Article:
Table of Contents
- Ten Benefits of Baseboard Heaters
- Uses & Locations for Baseboard Heaters
- Cost-Effective Baseboard Heaters
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BASEBOARD EBOOK PREVIEW 2 - TEN BENEFITS OF HAVING A BASEBOARD HEATER
2. No moving parts = quiet operation with only a small click when the thermostat clicks on or small clicks when the element and case is cooling.
3. No duct work which eliminates the need for expensive remodels just to get more heat to a room, but is more reliable than a typical portable stand-alone heater.
4. Easy to install sometimes only a screwdriver, drill, or hammer is all that is required. Great DIY project for the person comfortable with installing electrical wiring.
5. Safe because it is wired directly into the electrical system. No cords to fray or worry about heater getting tipped over or worry about being too close to flammable items such as curtains.
6. Require little space because they bolt directly to the wall along the baseboard, not like conventional portable heaters that can be tripped over.
7. Low initial costs for the units and often can have DIY installation or only the need of an electrician. No HVAC people required to install ductwork or other expensive accessories.
8. Can be shut off easily at the breaker box and covered to keep dust and other debris out of the system when not in use.
9. Can easily be installed under windows to help heat cold air that come in through the glass.
10. Can be painted or custom ordered in colors to match the d??cor and easy to change if upgrading.
- Holiday or special event heating that can more easily be controlled for one area, rather than for the entire home.
- They can be good for workplace or school heating if they are hydronic or oil based systems. Regular baseboard heaters take too long to heat up and do not hold heat long enough after they are cut off to be a reliable workplace or school heating system.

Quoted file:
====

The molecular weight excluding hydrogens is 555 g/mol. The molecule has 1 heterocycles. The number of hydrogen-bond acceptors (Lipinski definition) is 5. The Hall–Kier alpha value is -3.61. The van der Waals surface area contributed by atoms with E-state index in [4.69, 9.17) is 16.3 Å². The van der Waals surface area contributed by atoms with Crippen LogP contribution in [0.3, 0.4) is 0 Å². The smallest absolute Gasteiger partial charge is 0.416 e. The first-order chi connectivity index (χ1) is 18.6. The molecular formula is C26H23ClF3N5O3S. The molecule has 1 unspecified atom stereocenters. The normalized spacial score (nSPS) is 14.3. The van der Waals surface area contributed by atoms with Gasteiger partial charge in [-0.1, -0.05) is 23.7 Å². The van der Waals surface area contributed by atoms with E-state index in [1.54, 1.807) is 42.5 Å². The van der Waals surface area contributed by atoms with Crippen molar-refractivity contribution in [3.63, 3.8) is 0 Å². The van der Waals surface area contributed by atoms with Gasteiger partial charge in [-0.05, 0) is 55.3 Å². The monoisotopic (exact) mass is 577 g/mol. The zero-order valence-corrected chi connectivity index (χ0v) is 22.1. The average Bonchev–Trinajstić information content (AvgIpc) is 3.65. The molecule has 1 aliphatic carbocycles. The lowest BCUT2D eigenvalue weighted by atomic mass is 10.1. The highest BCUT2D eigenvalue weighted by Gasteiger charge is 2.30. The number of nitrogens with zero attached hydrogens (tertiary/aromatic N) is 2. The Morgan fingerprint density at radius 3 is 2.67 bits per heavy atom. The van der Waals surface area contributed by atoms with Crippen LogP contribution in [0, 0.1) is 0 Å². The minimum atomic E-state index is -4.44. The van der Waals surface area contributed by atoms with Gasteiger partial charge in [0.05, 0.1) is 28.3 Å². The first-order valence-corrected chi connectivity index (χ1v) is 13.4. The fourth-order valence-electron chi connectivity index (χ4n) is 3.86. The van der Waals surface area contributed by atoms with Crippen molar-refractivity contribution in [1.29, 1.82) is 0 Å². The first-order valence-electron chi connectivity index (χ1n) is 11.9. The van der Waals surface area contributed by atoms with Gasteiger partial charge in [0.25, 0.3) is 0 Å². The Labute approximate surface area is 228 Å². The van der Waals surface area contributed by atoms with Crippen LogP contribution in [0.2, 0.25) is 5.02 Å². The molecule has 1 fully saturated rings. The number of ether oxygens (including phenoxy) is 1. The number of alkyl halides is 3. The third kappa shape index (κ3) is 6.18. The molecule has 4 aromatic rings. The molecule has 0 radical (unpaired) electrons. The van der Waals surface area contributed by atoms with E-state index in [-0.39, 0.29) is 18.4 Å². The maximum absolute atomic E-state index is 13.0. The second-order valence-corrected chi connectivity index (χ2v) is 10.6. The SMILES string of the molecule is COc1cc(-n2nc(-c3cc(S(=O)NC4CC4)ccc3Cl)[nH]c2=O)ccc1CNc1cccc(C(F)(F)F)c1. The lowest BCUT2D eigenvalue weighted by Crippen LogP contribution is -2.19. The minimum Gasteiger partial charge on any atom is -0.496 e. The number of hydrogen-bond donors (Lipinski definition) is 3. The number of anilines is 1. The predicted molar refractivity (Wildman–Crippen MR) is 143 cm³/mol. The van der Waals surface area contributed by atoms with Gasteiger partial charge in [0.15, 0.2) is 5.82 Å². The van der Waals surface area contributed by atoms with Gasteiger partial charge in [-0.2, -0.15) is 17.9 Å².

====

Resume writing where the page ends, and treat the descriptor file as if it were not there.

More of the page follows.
- They can be very useful in basements or one room office areas that have windows that allow drafts or dampness to enter.
- Bedrooms especially a guest room is a good place for this type of heat. It can be turned on prior to the arrival of the guest and turned off as soon as they leave. It will have a smaller impact on the entire house for the comfort of the guest.
- Dens are often only used in the evenings or for special occasions. This makes practical argument for having baseboard heating when the room is in use, and for it to be closed off when not in use.
- Offices that are small or home offices are good places for just an extra bit of heat without changing the thermostat for the entire building.
- Entryways and hallways, especially those with drafty areas, high traffic, or high ceilings can be warmed with base board heating.
- Detached work buildings that have adequate wiring installed. Some of the metal fabricated buildings are cold and drafty, but a little baseboard heat can make them toasty in no time.
- Remodeled areas such as garage, carports, or basements that were not included in the original HVAC plans can often be wired in easily without having to run new ductwork.
- Sunroom, enclosed porch or other enclosed outdoor area. We want to enjoy our outdoor enclosures as long as possible, so adding baseboard heating can allow earlier sitting in the spring and later sitting in the fall.
- Sometimes an addition will be used for an elder parent or a college age child as an apartment and will not need the central heating. These types of additions are great for baseboard heating.
- Many times retirement homes will consist of a dorm type arrangement where the persons only have one or two people in a bedroom. Having baseboard heating is a way to give the clients their best choice of heating range without disturbing other residents.
- Flooring types that are recommended for this appliance to be used on are: carpet, hardwood, tile and most types of laminate or linoleum flooring.
- Baseboard heating is cost effective as auxiliary heating for small areas, drafty areas, or areas that are not constantly used. They do not work as well in large open areas with lots of airspace to heat because they typically do not have fans.
- Hydronic and oil based systems can be more cost effective than typical air only units because they can hold heat better and stay heated longer after they are turned off.